Another plea to get on with something

Posted: Friday, January 29, 2010

House Speaker Mike Chenault, R-Nikiski, isn't shy about trying to get the attention of Alaskans when it comes to the state's energy challenges.

He knows full well that all anyone has to do to get this state's ears to perk up is mention the Alaska Permanent Fund.

Last Monday Chenault and Rep. Jay Ramras, R-Fairbanks, introduced a bill that would ask voters if they would support subsidizing construction of a natural gas pipeline with earnings from the Permanent Fund.

Don't use the term "raid," Chenault says. Dividend payouts and inflation-proofing the fund always get taken care of first.

Chenault and Ramras are just suggesting another use for the remaining earnings. If their bill passes, the advisory question could come to voters as soon as the August primary.

Chenault tried another tactic last year, introducing a bill that proposed selling bonds to build an in-state gas pipeline. That bill remains sitting in the Senate Resources committee, going nowhere so far.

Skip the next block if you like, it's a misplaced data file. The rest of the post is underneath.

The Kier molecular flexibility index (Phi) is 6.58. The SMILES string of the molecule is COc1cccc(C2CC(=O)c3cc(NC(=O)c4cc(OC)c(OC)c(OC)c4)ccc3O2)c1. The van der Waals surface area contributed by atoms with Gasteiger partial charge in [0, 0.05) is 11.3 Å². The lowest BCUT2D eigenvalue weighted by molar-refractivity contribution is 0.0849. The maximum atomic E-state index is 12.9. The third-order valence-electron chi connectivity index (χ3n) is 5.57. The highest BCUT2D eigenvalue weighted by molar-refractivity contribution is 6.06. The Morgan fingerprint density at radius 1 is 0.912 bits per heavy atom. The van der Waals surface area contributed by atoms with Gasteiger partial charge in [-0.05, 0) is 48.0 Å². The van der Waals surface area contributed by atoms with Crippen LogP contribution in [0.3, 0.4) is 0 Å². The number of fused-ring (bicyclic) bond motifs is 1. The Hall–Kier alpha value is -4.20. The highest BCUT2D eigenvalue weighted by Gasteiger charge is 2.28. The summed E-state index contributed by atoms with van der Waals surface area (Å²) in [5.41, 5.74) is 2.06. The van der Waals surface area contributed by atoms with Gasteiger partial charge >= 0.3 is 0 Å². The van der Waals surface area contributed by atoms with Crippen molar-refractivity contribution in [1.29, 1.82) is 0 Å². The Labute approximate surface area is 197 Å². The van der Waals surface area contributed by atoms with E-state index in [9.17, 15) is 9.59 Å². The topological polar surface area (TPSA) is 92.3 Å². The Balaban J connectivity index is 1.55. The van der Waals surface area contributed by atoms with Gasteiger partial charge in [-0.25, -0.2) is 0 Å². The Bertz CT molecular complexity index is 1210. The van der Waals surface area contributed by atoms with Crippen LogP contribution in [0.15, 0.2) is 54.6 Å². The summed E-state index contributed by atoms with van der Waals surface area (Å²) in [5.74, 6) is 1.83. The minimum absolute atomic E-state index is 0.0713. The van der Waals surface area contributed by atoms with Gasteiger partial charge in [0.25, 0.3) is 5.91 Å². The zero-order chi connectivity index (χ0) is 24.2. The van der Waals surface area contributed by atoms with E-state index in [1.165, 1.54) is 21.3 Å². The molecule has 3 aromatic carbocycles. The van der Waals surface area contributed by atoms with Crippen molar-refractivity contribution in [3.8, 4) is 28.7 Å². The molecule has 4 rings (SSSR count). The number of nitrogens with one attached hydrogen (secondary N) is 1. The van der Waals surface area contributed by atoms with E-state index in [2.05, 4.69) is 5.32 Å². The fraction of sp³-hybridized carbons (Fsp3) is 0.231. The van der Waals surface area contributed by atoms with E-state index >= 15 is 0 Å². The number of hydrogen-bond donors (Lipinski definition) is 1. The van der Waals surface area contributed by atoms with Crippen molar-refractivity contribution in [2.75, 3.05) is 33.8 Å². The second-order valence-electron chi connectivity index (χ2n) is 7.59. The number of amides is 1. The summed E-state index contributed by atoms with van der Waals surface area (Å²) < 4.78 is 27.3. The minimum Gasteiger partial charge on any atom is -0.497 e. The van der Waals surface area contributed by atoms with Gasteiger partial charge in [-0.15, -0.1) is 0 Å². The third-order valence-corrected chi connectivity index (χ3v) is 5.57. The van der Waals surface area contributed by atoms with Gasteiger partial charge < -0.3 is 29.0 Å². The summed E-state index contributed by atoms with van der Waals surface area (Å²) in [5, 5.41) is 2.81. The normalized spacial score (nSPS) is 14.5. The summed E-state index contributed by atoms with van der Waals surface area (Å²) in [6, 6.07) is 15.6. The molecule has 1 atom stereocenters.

Chenault admits he's trying a different tactic this year to stir folks up.

"Sure, in a way it's to stimulate discussion," he said later last week from his Juneau office. "Right now, I think we're just spinning our wheels.

"Alaskans need to be involved more in the debate."

The Speaker has a point. Right now there are a bushel of energy ideas being bandied about, especially in the Railbelt area -- large-scale hydroelectric, geothermal, wind. Homer Electric Association is proposing to add a steam turbine to its natural gas-fired plant in Nikiski.

Any of those methods could be great ideas for the future. But a number of Alaskans are to the point where they want to see some action right now. Maybe the politicians and policy makers need to hear from the public in a united, definitive voice.

We're not suggesting a "raid" on the permanent fund either.

But we are applauding Chenault's tenacity in pushing the discussion forward. In this case, where Alaskans want energy answers now, we think playing the "PFD card" is a fair political tactic.

Got your attention, didn't it?

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